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  • Writer's pictureTyphanie Stewart

Tips for Working on Living in the Present

“If you are depressed you are living in the past. If you are anxious you are living in the future. If you are at peace you are living in the present. ” — Lao Tzu

The pandemic, and the many unprecedented events that occurred during the pandemic, has left us all… spent, to say the least. The line between what defines “direct” and “indirect” impact by recent and ongoing happenings is extremely blurry. As such, most of us can identify with feelings of worry, regret, cloudiness, disinterest, or plain-old “blah-ness.”

It’s easy to languish in the stress of it all. Especially when we feel like we don’t have the answers to the world’s problems. After what seemed like forever, I was only recently reminded that we don’t have to have the answers. Even more, it’s impossible. While it’s essential to have goals in place and plan ahead, whether for our personal or professional lives – even during a pandemic – it serves no one to be anxious about a future we can’t control. Similarly, we shouldn’t dwell in sadness over what we can’t change about the past either. All we have is the present.

While this epiphany isn’t revolutionary in the least, it’s well-known that we as humans forget it all too often. I’m also well aware that it’s easier said than to truly live by. Seeking the professional help and support you need for chronic feelings of depression and anxiety is necessary. But, if you’re not to that point yet, I’d like to share a few things that have helped me keep my sanity, live in the present, and strive toward peace as much as possible.

PAUSE to fully embrace the moment at hand

I am not a perennial optimist, although I wouldn’t classify myself as a pessimist either. I am a proud realist. Yes, I know… all pessimists say they are realists, but hear me out. I strive to live in reality and make my reality as pleasant and successful as possible. I have to believe that if I do, what comes next will have a strong foundation to be pleasant and successful as well. Taking frequent opportunities to pause and express gratitude for the present makes the regrets of the past and the worries of the future pale in comparison to what I can celebrate in the now, no matter how seemingly big or small. And, I’ll be in a much better head space to fully experience the good and take on the bad that will inevitable come my way.

PRIORITIZE the people and things that matter most

As a wife, mother, employee, community member, minority, woman, and human who is also responsible for my own well-being, much is required of me physically, mentally, and emotionally at all times. It can feel overwhelming to prioritize what’s most important at any given moment, when the truth is, everything is important. The difficulty is mostly connected to the guilt I feel when I push certain people or things to the back burner, especially if someone follows up on it. It’s not a question of whether they are important. The question is, how important are they for that specific moment or day? It’s like a puzzle. When I release the guilt and focus individual pieces of a puzzle one by one to achieve the bigger picture, the process of putting it all together is so much more rewarding than getting frustrated about how many pieces there were to begin with.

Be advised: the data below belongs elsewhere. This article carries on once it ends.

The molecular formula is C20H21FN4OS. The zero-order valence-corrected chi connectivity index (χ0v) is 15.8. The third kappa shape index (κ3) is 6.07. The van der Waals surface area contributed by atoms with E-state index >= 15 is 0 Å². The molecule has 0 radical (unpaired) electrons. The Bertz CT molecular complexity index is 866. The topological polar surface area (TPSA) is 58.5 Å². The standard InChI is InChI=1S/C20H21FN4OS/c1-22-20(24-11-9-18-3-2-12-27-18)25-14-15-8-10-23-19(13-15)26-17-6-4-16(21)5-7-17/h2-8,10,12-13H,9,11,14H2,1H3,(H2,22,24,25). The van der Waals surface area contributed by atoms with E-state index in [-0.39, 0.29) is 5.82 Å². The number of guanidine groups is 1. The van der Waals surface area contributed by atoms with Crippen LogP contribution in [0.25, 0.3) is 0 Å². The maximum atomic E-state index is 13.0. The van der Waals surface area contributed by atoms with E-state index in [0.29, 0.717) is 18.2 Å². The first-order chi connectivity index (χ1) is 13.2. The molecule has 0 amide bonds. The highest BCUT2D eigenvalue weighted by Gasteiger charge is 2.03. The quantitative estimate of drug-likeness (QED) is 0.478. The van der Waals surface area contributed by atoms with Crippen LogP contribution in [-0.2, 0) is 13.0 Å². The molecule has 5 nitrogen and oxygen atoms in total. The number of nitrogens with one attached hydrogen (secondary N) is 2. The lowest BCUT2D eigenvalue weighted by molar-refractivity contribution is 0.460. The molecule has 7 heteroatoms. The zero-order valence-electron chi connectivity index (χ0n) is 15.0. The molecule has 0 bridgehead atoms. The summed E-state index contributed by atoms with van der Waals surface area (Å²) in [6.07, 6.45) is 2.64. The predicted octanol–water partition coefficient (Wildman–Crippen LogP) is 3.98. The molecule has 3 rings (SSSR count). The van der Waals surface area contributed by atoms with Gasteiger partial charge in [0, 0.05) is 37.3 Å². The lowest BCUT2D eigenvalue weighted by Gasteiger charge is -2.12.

PUSH through negative feelings

Pushing through negative feelings and experiences is probably the most challenging, because no one wants to experience negativity. However, pushing through rather than pushing passed is necessary for healing and living in the present. When I experience the fullness of a circumstance, whether positive or negative, I become stronger once it’s over, which is always positive. If it was a positive experience I can relish in the good memory without feeling like I missed out. If it was a negative experience, feeling the bad feelings until I can move on with sincerity is imperative so that they don’t creep up on me in a worse way when you least expect it. Respectful confrontation helps plenty in these situations.


You may have noticed that I spoke in the first person and applied all of these “tips” directly to myself. I didn’t when I first wrote this. I had to go back and edit myself in. It’s still a struggle for me to attain peace daily, but it starts with believing that I deserve it.

You do, too.

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